From 1992, the VARIATIONS Project examined server, network and client technologies from all of the principal computing companies. We found many worthy products addressing one or more of our requirements. It became clear to us, however, that our concept was, in 1992, beyond the capabilities of technology. We were encouraged that parts of our vision had, then recently, come into existence and that all of these companies were emphasizing at least some of the concepts that then came to be known as the digital library.

One of operating principles in examining technology from many companies was that it had to be shown to work at Indiana University including servers, networks and clients. The computing environment on the Bloomington campus and in the School of Music is heterogeneous. Intel-based and Macintosh-based machines abound in about equal number. The campus network supports a variety of network protocols, IP, IPX Appletalk and others. UNIX and Novell servers are common throughout the campus and in the Music Library. UNIX workstations from a variety of vendors are more common elsewhere on the campus than they are in the School of Music.

Many products were examined that were by themselves exciting but failed our needs for a networked-based distribution of information in a time-dependent form (i.e., sound). We examined a UNIX-based workstation that had better sound support than any other platform, but added nothing to the network distribution solution. Regrettably, this company no longer exists. We examined UNIX-based products from other vendors some of which did address our need to distribute information over a network. Most of these products failed to integrate well into our campus network or they failed to scale to a level meeting our needs.

For a couple of years, the solutions seemed to lie with UNIX-based clients and servers and it looked as though our problem would be to entice our users away from their Intel and Macintosh-based computers. The reasons were the networking tools native to the UNIX environment and the early deployment of high-level sound manipulation tools combined with high-quality sound. However, this proved to be impossible, as many of the applications needed by our users, especially music-related applications, were only available for Intel and Macintosh platforms. Windows and Macintosh emulators for UNIX workstations could not deal well with sound or MIDI (Musical Instrument Digital Interface) connections to synthesizers. Our examination gradually shifted from one focused primarily on clients to one focused on the network and the servers, with Macs and PC's as the clients. In the process, the contending technology companies were quickly narrowed down to two and then one.

The existing Ethernet-based campus networking solutions present on the campus did not deal well with real-time audio or video streams, due to the fact that their bandwidth is shared in a building by potentially hundreds of stations. For our new building, we had to look to switched networking technologies to accommodate our needs. We considered a number of networking schemes but only two were serious contenders: ATM and switched Ethernet. Switched Ethernet had several initial advantages. It substantially increased the bandwidth dedicated to each workstation. It could be combined with yet-higher bandwidth building backbones even involving the promise of ATM's eventual quality of service and resource reservation from the server to the switch. Switched Ethernet was at the time a more established technology and would have been the more conservative choice. There were some who also argued that it was cheaper than ATM to deploy.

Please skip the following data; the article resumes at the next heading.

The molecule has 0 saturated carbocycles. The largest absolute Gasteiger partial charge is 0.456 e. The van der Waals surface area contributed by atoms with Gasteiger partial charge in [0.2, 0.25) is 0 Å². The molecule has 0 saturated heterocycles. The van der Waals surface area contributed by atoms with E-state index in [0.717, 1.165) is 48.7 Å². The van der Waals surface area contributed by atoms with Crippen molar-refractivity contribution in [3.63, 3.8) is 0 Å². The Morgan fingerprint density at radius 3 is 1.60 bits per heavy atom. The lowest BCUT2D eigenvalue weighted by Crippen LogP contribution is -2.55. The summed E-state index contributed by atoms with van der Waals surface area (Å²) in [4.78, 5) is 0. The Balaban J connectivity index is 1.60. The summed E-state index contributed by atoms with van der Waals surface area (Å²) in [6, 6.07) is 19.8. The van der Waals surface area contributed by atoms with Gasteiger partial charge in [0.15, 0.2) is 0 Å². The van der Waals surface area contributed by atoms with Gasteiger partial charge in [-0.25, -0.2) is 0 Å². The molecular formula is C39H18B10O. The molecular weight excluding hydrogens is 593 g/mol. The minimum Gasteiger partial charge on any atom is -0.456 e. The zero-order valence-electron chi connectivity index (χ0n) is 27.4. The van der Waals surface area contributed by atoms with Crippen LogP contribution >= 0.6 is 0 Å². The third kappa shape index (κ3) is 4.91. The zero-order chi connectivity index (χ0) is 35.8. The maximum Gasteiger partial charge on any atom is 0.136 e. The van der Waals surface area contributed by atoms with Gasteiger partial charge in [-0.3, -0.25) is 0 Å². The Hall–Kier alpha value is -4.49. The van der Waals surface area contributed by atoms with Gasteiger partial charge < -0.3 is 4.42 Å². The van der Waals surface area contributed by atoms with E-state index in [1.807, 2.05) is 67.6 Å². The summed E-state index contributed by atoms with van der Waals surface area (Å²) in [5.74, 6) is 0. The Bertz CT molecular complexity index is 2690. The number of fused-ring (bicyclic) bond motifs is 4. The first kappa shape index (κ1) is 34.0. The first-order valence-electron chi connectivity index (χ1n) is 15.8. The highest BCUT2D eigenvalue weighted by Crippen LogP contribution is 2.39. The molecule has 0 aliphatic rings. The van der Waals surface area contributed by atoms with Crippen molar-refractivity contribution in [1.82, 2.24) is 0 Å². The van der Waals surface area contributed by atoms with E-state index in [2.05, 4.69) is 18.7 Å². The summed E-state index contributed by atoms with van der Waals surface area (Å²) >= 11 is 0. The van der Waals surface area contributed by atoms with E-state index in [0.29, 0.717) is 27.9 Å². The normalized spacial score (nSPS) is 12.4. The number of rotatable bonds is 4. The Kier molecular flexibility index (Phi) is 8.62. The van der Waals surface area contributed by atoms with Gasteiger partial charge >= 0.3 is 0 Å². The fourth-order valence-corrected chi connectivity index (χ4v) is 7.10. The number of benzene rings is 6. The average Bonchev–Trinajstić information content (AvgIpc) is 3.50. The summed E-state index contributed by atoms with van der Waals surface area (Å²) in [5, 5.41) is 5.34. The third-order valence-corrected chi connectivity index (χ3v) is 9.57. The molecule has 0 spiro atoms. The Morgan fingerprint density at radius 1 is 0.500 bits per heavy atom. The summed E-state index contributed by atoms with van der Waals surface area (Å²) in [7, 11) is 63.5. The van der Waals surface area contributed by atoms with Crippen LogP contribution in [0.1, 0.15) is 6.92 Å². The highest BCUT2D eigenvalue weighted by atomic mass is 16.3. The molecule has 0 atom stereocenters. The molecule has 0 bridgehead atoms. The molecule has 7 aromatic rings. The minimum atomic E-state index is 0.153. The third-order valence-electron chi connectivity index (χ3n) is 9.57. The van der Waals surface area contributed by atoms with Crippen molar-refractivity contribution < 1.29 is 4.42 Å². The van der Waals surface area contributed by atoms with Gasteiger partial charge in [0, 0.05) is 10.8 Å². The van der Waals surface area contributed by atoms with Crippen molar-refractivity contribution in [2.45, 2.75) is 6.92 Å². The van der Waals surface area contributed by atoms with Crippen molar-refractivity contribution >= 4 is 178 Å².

We chose ATM over switched Ethernet for several reasons. While switched Ethernet does provide sufficient bandwidth for some of our immediate needs, there were questions about how long switched Ethernet would serve our purposes. Because of the scale of the VARIATIONS Project one of our choices was use of ATM in the building backbone. As 25 Megabit/second (Mbps) ATM adapters were released and dropped in price, the issue became one of ATM to the desktop. The ability of ATM to reserve bandwidth via quality of service guarantees also formed part of this argument. Sound alone is a more critical network problem than video despite today's video-driven development of networking technologies. Video over a network degrades for a while before stopping altogether. During this degradation, annoying as it may be, information context is not lost. High quality audio only does not degrade gradually, it simply stops. In less than a second, information context is lost when audio over a network breaks. In view of this critical observation, ATM was the only networking technology that promises guaranteed service through resource reservation. Based on the functional requirements addressed in this paragraph, ATM came out somewhat ahead of switched Ethernet, but there were other issues as well.